Your liver is the largest solid organ in your body. It performs hundreds of essential tasks such as:

  • filtering toxins out of your blood
  • removing old blood cells
  • creating bile, a fluid that helps break down fats
  • storing sugar in the form of glycogen
  • storing some vitamins

Liver injury is the most common complication that leads to drugs failing to receive FDA approval or being removed from the marketplace.

Many types of over-the-counter and prescription drugs can be toxic to your liver. Damage can be mild and reversible or severe and possibly life threatening.

Read on to learn more about how some drugs can damage your liver, how to recognize symptoms of liver damage, and which drugs are most likely to be toxic to your liver.

Drug-induced liver injury is the most common cause of sudden liver failure in the United States and Europe. Liver toxicity is dose-dependent, meaning that higher doses are more likely to cause damage.

Some drugs are only known to cause liver damage at very high doses, whereas some can cause damage even at recommended dosages.

Drugs can cause three patterns of liver damage:

  • Cholestatic: Injury results from the destruction of bile ducts and accumulation of bile. It tends to mimic bile duct obstruction or gallstones.
  • Hepatocellular: Injury results from damage to cells called hepatocytes and causes symptoms similar to viral hepatitis. Hepatocytes make up 70% to 85% of your liver volume and perform most of your liver’s functions.
  • Hepatocellular-cholestatic: Liver damage has features of both cholestatic and hepatocellular injury.

Most liver damage caused by medication is minor and temporary, but some people can develop serious liver diseases such as cirrhosis or liver failure. Liver failure can be life threatening and may need to be treated with a liver transplant.

People with drug-induced hepatocellular injury are 2 to 3 times more likely to need a liver transplant than people with cholestatic injury.

Many types of drugs can cause liver damage. In a 2016 study published in the International Journal of Molecular Sciences, researchers found at least one report of liver toxicity in 53% of drugs in the National Institutes of Health’s LiverTox database.

In North America and Europe, the most common cause of toxic hepatitis is acetaminophen (Tylenol). Acetaminophen is harmless at low doses but can cause life threatening liver damage in high amounts.

Liver toxicity from acetaminophen usually occurs in suicide attempts at doses higher than 7.5 grams, and most often over 15 grams.

The researchers also found that more than 100 cases of liver injury were reported in the following medications:

Herbal supplements

Many people assume that herbal supplements are safe if they’re marketed as natural. However, many of these supplements can cause liver damage. Some herbal supplements linked to liver damage include:

Symptoms of liver toxicity are similar to other liver diseases. They can include:

Weakness and fatigue are prominent symptoms of hepatocellular injury. Jaundice and itching are typical symptoms of cholestatic injury.

It’s important to stop taking the medication as soon as possible after you develop symptoms.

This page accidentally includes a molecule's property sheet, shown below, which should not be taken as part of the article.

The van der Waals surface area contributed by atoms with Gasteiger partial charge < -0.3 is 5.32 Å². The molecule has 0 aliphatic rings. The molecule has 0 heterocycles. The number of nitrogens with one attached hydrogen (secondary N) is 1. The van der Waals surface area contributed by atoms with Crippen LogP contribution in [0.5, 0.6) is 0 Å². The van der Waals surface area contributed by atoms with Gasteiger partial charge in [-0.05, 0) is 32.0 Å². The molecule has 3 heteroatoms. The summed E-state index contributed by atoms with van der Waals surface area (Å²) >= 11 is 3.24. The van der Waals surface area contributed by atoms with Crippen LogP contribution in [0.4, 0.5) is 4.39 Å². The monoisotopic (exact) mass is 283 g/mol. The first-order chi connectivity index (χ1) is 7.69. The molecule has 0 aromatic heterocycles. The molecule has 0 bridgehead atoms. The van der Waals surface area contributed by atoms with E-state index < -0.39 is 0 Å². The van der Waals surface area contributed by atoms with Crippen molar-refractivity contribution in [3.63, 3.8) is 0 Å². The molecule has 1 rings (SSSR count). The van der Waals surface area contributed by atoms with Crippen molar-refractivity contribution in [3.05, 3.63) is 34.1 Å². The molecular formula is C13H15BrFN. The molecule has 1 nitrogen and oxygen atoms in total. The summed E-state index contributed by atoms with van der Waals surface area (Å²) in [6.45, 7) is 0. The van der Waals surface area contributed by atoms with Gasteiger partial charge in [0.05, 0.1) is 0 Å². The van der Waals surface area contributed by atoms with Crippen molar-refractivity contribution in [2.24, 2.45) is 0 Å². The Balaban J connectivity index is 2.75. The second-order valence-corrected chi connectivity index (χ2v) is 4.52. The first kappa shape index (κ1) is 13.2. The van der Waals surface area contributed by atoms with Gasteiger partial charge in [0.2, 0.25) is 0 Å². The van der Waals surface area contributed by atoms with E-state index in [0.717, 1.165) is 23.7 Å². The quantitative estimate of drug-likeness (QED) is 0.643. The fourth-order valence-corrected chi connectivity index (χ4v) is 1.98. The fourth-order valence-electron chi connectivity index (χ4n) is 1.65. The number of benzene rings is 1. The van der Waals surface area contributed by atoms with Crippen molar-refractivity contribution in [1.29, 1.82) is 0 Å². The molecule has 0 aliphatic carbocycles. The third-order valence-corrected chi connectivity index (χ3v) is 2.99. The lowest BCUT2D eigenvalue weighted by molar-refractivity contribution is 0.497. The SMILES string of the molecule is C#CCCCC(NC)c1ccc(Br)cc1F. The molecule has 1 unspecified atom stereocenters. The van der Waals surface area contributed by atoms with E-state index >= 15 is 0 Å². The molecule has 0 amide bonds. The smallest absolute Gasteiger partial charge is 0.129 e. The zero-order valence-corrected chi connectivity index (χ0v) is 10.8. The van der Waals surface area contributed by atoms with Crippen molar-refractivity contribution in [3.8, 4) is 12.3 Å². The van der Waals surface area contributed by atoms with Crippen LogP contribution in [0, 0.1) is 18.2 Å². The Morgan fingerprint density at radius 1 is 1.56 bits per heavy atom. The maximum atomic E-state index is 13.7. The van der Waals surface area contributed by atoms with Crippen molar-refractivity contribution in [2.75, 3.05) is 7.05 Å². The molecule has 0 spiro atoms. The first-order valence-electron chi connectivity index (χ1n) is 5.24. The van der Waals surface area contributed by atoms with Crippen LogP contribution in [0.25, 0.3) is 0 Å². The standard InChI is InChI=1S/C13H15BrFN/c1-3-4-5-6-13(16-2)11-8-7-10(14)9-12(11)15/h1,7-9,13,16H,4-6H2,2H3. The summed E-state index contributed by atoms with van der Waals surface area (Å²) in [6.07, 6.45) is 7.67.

When to get medical attention

Contact your doctor as soon as possible if:

  • you develop potential symptoms of liver injury after starting a new medication
  • you develop any new symptoms
  • your symptoms don’t get better after stopping the medication

If your symptoms develop after taking high doses of acetaminophen, get immediate emergency attention.

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According to research, you may be at an increased risk for developing drug-induced liver toxicity if you:

  • are an older adult
  • are born female
  • are of African American descent
  • consume a high level of alcohol over a long period of time, while using some types of drugs
  • have certain genes

There’s debate about whether people with preexisting liver disease develop drug-induced liver illness more frequently. It has been found that they have a higher death rate.

There are no specific tests to diagnose drug-induced liver toxicity. To make a diagnosis, your doctor will consider your medical history and any drugs you’re taking. They’ll likely recommend blood tests to look for signs of liver damage and rule out other conditions. These tests often include:

Treatment for liver injury

In most cases, the only specific treatment needed is to stop taking the medication. High doses of acetaminophen need to be treated in the emergency room.

If you have severe symptoms of liver damage, it’s important to avoid:

  • heavy exercise
  • alcohol
  • acetaminophen
  • other substances that harm the liver

You can reduce your chance of developing liver injury by closely following your doctor’s instructions for prescription medications and following the medication instructions for over-the-counter drugs. Your risk of developing toxicity increases at higher medication dosages.

Other things you can do include:

  • talking with your doctor before you start taking herbal or dietary supplements
  • telling your doctor about all the medications and supplements you’re currently taking
  • closely reading the warnings and instruction information that comes with your medication
  • reducing the use of nonessential medications
  • visiting your doctor for regular checkups
  • going to all your scheduled follow-ups

Many types of medications can cause liver injury. The most common cause of drug-induced liver injury in the United States is acetaminophen, usually at doses over 7.5 grams.

Common initial symptoms of drug-induced liver injury include jaundice, fatigue, and weakness. It’s important to contact your doctor right away if you develop signs of liver injury after starting a new medication. Usually, with mild cases, stopping the medication is the only treatment that’s necessary.